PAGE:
It’s difficult to focus on next spring’s garden before Labor Day has even come and gone. However, it is already too late to order fall-blooming crocuses and colchicums, and the deadline for ordering spring bulbs is fast approaching.
The pleasure you’ll have next February, March, and April is well worth the hour or so spent now looking through catalogs or Web sites of bulb dealers and sending in an order. My three favorites are Odyssey Bulbs for treasures (especially corydalis), Old House Gardens for heirloom bulbs, and Brent and Becky’s Bulbs for the rest.
Daffodils and tulips always head the list, but after spending the last two Aprils botanizing for bulbs in Greece and Turkey, it is crocuses and the so-called minor bulbs — anemones, corydalis, scilla, snowdrops, grape hyacinths, and the like — that are commanding my attention this year.
Memories of a valley in the northern Peloponnesus carpeted with dazzling golden adonis begs to be recreated. Snowdrops growing out of crevices and on ledges in the Taurus Mountains in Turkey were astonishing, as much for their location in an inhospitable habitat as for my determination to scale the steep, gravelly slopes intent on getting up close.
Much easier to recreate in sandy woodlands on the South Fork is the jumble of winter aconites, scilla, snowdrops, and lavender Crocus biflorus growing out of oak litter in the snow melt of the Turkish mountains. Mix the bulbs together, dribble over your allotted space, and plant where they land, just as in nature.
Those fortunate enough to have heavier soil ought to try cyclamen, lots and lots of them around the base of trees and shrubs with heavy root competition, and on a slope if possible. Almost every wooded area in Greece and Turkey is carpeted with cyclamen in deep rose that almost take your breath away. In Greece we saw C. repandum and C. hederifolium, and in Turkey, C. alpinum and C. cilicium, all of which are hardy here. With careful selection you can have flowers and patterned foliage in every season.
In sunnier areas, the Grecian windflowers (although they are in Turkey, too), Anemone blanda, grow in colors and forms we can hardly dream of: singles, doubles, shades of blue and purple, pinks, and white. They like moisture in early spring, flowering just as the snow recedes, but a good baking in dry soil in summer. Often we found them growing in small patches of a foot or so across, but many of them and in different colors. In another place they nearly carpeted an entire valley floor, interspersed with crocuses and scilla.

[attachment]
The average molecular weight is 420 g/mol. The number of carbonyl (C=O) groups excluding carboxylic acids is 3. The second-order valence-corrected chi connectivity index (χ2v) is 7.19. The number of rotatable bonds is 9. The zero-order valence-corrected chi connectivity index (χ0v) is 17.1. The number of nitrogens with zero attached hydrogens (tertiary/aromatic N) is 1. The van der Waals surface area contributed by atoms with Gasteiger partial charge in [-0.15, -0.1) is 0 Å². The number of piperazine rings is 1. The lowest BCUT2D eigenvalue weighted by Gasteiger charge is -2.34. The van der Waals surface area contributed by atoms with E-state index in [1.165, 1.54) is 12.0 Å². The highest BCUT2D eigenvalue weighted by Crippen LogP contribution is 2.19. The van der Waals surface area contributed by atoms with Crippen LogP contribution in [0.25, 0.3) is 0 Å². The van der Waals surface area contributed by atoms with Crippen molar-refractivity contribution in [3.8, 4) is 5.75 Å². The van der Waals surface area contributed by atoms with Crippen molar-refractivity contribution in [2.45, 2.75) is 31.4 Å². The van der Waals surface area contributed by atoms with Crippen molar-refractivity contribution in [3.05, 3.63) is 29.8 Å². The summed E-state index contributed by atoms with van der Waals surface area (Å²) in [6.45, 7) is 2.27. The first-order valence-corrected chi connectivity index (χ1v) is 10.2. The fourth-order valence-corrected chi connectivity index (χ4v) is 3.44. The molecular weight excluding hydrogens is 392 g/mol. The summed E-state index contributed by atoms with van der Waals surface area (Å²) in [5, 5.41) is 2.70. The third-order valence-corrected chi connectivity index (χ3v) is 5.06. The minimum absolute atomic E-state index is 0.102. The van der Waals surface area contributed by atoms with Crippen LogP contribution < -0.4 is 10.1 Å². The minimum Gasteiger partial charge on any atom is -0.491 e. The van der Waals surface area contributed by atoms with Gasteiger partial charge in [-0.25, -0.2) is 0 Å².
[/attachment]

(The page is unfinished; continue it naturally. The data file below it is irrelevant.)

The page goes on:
Corydalis solida and other bulbous corydalis species abound in the Taurus Mountains. These are among the earliest flowers to bloom in my garden and flourish in East Hampton, unlike the herbaceous blue corydalis from China that gives up before the heat and humidity really get going. They are in a range of pinks, lavender, white, and the more orangey hues. Strangely we saw almost no cross-pollination. When I began planting my woodland garden, I bought a few bulbs in different colors and let nature do its thing; the result is a multicolored tapestry that covers the ground.
Of the larger bulbs, crocuses are among the earliest to flower, sometimes poking through the snow. If you were to see the graceful crocuses in Turkey and Greece, you’d never look at another large Dutch hybrid again.
Most of the Turkish crocuses were C. biflorus in shades of blue or lavender and C. chrysanthus in yellow, gold, an occasional white, and natural hybrids of the two, some yellow on the inside and bronze on the outside. Selections like Snow Bunting, Cream Beauty, and Blue Pearl were collected a hundred years ago, brought to Holland and have been popular ever since. At altitude on Mount Parnassos and the Chelmos Mountains of the Peleponnesus, C. sieberi, purple with a yellow throat, is king.
We tend to mass the small crocuses in compact groups, but in nature they are scattered here and there or in loose swathes. It is worth stopping at Breadzilla in Wainscott next winter where the crocus plantings mimic the Turkish mountainsides.
One of the first bulbs I ever planted was Fritillaria persica. It has spikes of nodding bells in a sort of mourning purple. It was as odd as anticipated, flowered its first year and never returned. Now I know why: We found vigorous clumps growing in full sun in rocky sites with very lean soil.
Of course you don’t have to ford a wide and stony stream in your bare feet to see a fritillaria new to science, or climb a steep slope covered with boulders and loose gravel in search of a rare scilla, only to later discover a large group of them nearly at eye level by the road. But what fun it was to travel by tractor to reach the snow fields in Emily Valley for one last gorge of the full range of Turkish bulbs.
Having botanized for bulbs makes my ordering of next year’s supply and anticipating next spring’s display a replay of glorious vistas and flowers.
Where to next? The mountains of Crete, renowned for crocuses, colchicums, and sternbergia that flower in November.